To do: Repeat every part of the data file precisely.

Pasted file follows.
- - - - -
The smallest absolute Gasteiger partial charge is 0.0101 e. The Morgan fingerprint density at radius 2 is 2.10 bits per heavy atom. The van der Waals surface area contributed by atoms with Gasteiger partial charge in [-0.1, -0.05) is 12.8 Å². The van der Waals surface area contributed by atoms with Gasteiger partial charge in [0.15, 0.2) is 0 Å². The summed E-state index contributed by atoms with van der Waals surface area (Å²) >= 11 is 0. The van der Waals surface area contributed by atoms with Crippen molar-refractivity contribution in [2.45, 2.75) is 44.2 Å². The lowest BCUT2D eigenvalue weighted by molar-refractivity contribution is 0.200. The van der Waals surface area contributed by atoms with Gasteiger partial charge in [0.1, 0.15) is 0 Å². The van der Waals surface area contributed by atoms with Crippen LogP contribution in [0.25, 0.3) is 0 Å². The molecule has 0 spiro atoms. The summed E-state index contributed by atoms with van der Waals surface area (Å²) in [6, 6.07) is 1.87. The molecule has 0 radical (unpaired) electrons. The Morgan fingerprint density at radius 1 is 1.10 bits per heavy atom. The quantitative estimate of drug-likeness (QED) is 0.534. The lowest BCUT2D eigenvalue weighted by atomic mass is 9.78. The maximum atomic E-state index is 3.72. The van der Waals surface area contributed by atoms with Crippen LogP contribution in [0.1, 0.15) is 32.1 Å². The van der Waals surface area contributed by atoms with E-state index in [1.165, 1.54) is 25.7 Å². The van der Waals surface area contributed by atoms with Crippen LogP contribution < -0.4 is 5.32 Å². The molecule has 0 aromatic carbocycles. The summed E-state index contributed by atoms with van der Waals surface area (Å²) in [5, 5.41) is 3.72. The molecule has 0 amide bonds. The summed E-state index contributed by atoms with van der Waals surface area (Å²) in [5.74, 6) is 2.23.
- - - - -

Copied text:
The smallest absolute Gasteiger partial charge is 0.0101 e. The Morgan fingerprint density at radius 2 is 2.10 bits per heavy atom. The van der Waals surface area contributed by atoms with Gasteiger partial charge in [-0.1, -0.05) is 12.8 Å². The van der Waals surface area contributed by atoms with Gasteiger partial charge in [0.15, 0.2) is 0 Å². The summed E-state index contributed by atoms with van der Waals surface area (Å²) >= 11 is 0. The van der Waals surface area contributed by atoms with Crippen molar-refractivity contribution in [2.45, 2.75) is 44.2 Å². The lowest BCUT2D eigenvalue weighted by molar-refractivity contribution is 0.200. The van der Waals surface area contributed by atoms with Gasteiger partial charge in [0.1, 0.15) is 0 Å². The van der Waals surface area contributed by atoms with Crippen LogP contribution in [0.25, 0.3) is 0 Å². The molecule has 0 spiro atoms. The summed E-state index contributed by atoms with van der Waals surface area (Å²) in [6, 6.07) is 1.87. The molecule has 0 radical (unpaired) electrons. The Morgan fingerprint density at radius 1 is 1.10 bits per heavy atom. The quantitative estimate of drug-likeness (QED) is 0.534. The lowest BCUT2D eigenvalue weighted by atomic mass is 9.78. The maximum atomic E-state index is 3.72. The van der Waals surface area contributed by atoms with Crippen LogP contribution in [0.1, 0.15) is 32.1 Å². The van der Waals surface area contributed by atoms with E-state index in [1.165, 1.54) is 25.7 Å². The van der Waals surface area contributed by atoms with Crippen LogP contribution < -0.4 is 5.32 Å². The molecule has 0 aromatic carbocycles. The summed E-state index contributed by atoms with van der Waals surface area (Å²) in [5, 5.41) is 3.72. The molecule has 0 amide bonds. The summed E-state index contributed by atoms with van der Waals surface area (Å²) in [5.74, 6) is 2.23.